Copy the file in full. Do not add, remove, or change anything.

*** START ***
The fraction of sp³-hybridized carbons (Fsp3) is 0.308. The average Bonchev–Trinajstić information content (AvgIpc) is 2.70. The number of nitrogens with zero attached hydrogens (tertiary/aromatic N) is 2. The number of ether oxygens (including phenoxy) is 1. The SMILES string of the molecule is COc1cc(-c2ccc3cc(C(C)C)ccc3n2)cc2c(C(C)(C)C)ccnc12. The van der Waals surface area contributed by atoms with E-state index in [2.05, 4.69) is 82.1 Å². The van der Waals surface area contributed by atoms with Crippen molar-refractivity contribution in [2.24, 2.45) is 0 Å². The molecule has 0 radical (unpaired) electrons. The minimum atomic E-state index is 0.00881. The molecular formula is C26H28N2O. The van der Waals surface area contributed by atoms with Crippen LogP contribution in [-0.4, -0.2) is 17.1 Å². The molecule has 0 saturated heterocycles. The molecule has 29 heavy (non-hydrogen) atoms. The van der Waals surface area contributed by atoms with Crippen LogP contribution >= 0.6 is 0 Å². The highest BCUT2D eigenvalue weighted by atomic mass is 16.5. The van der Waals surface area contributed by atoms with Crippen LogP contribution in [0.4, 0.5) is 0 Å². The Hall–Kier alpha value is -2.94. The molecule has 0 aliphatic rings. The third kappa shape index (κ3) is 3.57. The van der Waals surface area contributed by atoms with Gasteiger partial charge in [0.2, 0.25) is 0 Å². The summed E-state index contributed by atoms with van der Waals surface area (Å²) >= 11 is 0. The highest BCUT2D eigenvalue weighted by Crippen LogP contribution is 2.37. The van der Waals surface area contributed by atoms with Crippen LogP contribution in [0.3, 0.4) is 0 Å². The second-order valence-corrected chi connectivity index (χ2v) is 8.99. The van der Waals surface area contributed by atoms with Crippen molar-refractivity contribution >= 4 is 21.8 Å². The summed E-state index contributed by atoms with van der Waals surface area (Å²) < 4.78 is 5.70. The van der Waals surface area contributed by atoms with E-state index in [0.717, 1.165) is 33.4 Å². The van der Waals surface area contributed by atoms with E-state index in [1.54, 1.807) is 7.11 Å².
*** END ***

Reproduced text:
The fraction of sp³-hybridized carbons (Fsp3) is 0.308. The average Bonchev–Trinajstić information content (AvgIpc) is 2.70. The number of nitrogens with zero attached hydrogens (tertiary/aromatic N) is 2. The number of ether oxygens (including phenoxy) is 1. The SMILES string of the molecule is COc1cc(-c2ccc3cc(C(C)C)ccc3n2)cc2c(C(C)(C)C)ccnc12. The van der Waals surface area contributed by atoms with E-state index in [2.05, 4.69) is 82.1 Å². The van der Waals surface area contributed by atoms with Crippen molar-refractivity contribution in [2.24, 2.45) is 0 Å². The molecule has 0 radical (unpaired) electrons. The minimum atomic E-state index is 0.00881. The molecular formula is C26H28N2O. The van der Waals surface area contributed by atoms with Crippen LogP contribution in [-0.4, -0.2) is 17.1 Å². The molecule has 0 saturated heterocycles. The molecule has 29 heavy (non-hydrogen) atoms. The van der Waals surface area contributed by atoms with Crippen LogP contribution >= 0.6 is 0 Å². The highest BCUT2D eigenvalue weighted by atomic mass is 16.5. The van der Waals surface area contributed by atoms with Crippen LogP contribution in [0.4, 0.5) is 0 Å². The Hall–Kier alpha value is -2.94. The molecule has 0 aliphatic rings. The third kappa shape index (κ3) is 3.57. The van der Waals surface area contributed by atoms with Gasteiger partial charge in [0.2, 0.25) is 0 Å². The summed E-state index contributed by atoms with van der Waals surface area (Å²) >= 11 is 0. The highest BCUT2D eigenvalue weighted by Crippen LogP contribution is 2.37. The van der Waals surface area contributed by atoms with Crippen LogP contribution in [0.3, 0.4) is 0 Å². The second-order valence-corrected chi connectivity index (χ2v) is 8.99. The van der Waals surface area contributed by atoms with Crippen molar-refractivity contribution >= 4 is 21.8 Å². The summed E-state index contributed by atoms with van der Waals surface area (Å²) < 4.78 is 5.70. The van der Waals surface area contributed by atoms with E-state index in [0.717, 1.165) is 33.4 Å². The van der Waals surface area contributed by atoms with E-state index in [1.54, 1.807) is 7.11 Å².